By September 4, 2017 0 Comments Read More →

Opinion: Things looking up for working Albertans this Labour Day

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Albertans building the clipper pipeline

When working people have more power, we’re more likely to get policies that benefit the many

By Gil McGowan, President of the Alberta Federation of Labour

The past two years have been tough for working Albertans.

The global collapse in oil prices – brought on largely by an unprecedented fracking boom south of the border – caused a dramatic drop in energy sector investment which, in turn, led to the loss of thousands of jobs.

Given the central role played by oil and gas in our economy, even people who don’t work in the sector have been feeling anxious.

But as Albertans take time to enjoy the Labour Day weekend, there is reason for optimism.

Consider these promising signs:

Jobs: There are about 35,000 more Albertans working today than there were at this time last year. Every major sector is experiencing job growth, including oil and gas.

Wages: Albertans still lead the country in earnings. Alberta wages are about 20 per cent higher than the national average.

Investment: Despite the damage caused by low oil prices, Alberta still leads the country in investment. The amount of money being invested in our economy outstrips Saskatchewan by $2000 per person; it’s more than double the rate of investment in BC; and triple the rate in Ontario and Quebec.

Consumer spending: Retail spending in Alberta has recently exceeded pre-recession levels. Housing starts are up. Automobile sales are booming. All signs point to returning consumer confidence.

Growth: Most economists and economic think tanks agree that Alberta will lead the country in economic growth this year (and, indeed, for the foreseeable future).

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Based on these statistics, it appears that Alberta energy companies have found a way to be competitive even in a low-oil-price environment.

It also appears that the provincial government’s strategy of not engaging in deep cuts – cuts that they said would lead to even more job losses and reduced economic activity – has worked.

But that’s not the only reason why working Albertans should be feeling more optimistic this Labour Day.

They should also be feeling good because, thanks to recent changes to the provincial Labour Code, it will now be a little easier for them exercise their constitutional right to join a union and bargain collectively with their employers.

Some people will say “whoah, that will make things worse not better!”

But the people who light their hair on fire about unions are the same ones who said tax cuts for the rich would bring prosperity for everyone (instead, they brought rising inequality); that budget cuts could end recessions (instead, they ended up making them worse) and that de-regulation would strengthen the economy (instead, it brought us things like the global financial crisis of 2008).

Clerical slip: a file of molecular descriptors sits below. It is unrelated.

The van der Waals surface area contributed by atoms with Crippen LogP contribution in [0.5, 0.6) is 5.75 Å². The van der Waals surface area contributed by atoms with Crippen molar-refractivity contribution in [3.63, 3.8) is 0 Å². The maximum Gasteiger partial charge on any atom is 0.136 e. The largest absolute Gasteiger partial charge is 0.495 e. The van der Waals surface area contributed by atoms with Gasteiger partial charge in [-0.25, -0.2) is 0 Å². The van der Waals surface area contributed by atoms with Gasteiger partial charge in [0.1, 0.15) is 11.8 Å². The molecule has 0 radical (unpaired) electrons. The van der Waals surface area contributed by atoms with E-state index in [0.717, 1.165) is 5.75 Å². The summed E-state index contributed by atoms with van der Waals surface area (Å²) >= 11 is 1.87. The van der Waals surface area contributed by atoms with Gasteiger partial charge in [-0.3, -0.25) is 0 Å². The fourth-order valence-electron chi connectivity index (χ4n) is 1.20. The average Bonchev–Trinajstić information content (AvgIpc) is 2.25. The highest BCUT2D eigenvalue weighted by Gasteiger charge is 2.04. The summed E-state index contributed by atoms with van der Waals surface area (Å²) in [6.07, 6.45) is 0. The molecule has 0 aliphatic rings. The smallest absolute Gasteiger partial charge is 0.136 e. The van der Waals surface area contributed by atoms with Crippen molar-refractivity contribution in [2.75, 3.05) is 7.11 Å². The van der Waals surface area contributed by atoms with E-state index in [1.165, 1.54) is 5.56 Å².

Experience has shown that the major pillars of the conservative policy agenda have been failures. Given this track record, why should we buy their arguments against unions?

The truth is, the process of collective bargaining between workers and employers is good for both workers and the broader economy.

But don’t take my word for it…

Over the past three years, traditionally conservative organizations like the International Monetary Fund, the World Bank and the OECD have all concluded that jurisdictions that support and facilitate collective bargaining have stronger economies than those that don’t.

Why? The answer can be summed up in three words: consumer purchasing power.

When workers have better protections and better bargaining power, they bring home a bigger paycheques. That means they have more to spend…and more consumer spending means more economic growth.

In the same vein, economists agree that slow growth and increasing inequality are two of the biggest problems facing the 21st century economy.

Increasingly, they’re coming to the conclusion that the redistributive effects associated with unionization and collective bargaining are a big part of the solution to both of these issues.

But it’s not just economists who are taking a fresh look at unions. The Supreme Court of Canada has come to similar conclusions.

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In in number of landmark cases over the past 10 years, they’ve ruled that all working Canadians, including Albertans, have the right under the Constitution to join unions and bargain collectively.

The Supreme Court has taken this position, in part, because they recognize that unions and the process of collective bargaining are good for society.

Strong unions help their members; but they also help everyone else by providing a counterbalance to the wealthy and powerful.

When working people have more power, we’re more likely to get policies that benefit the many (like Medicare and CPP) as opposed to policies that only benefit the few (like tax cuts for the rich).

So, this Labour Day, working Albertans should celebrate our province’s strengthening economy. And they should start making plans about how they can support that economy by exercising their expanded rights to join unions and bargain collectively.

After the BBQ or the last camping trip of the summer, of course…

Posted in: Canada

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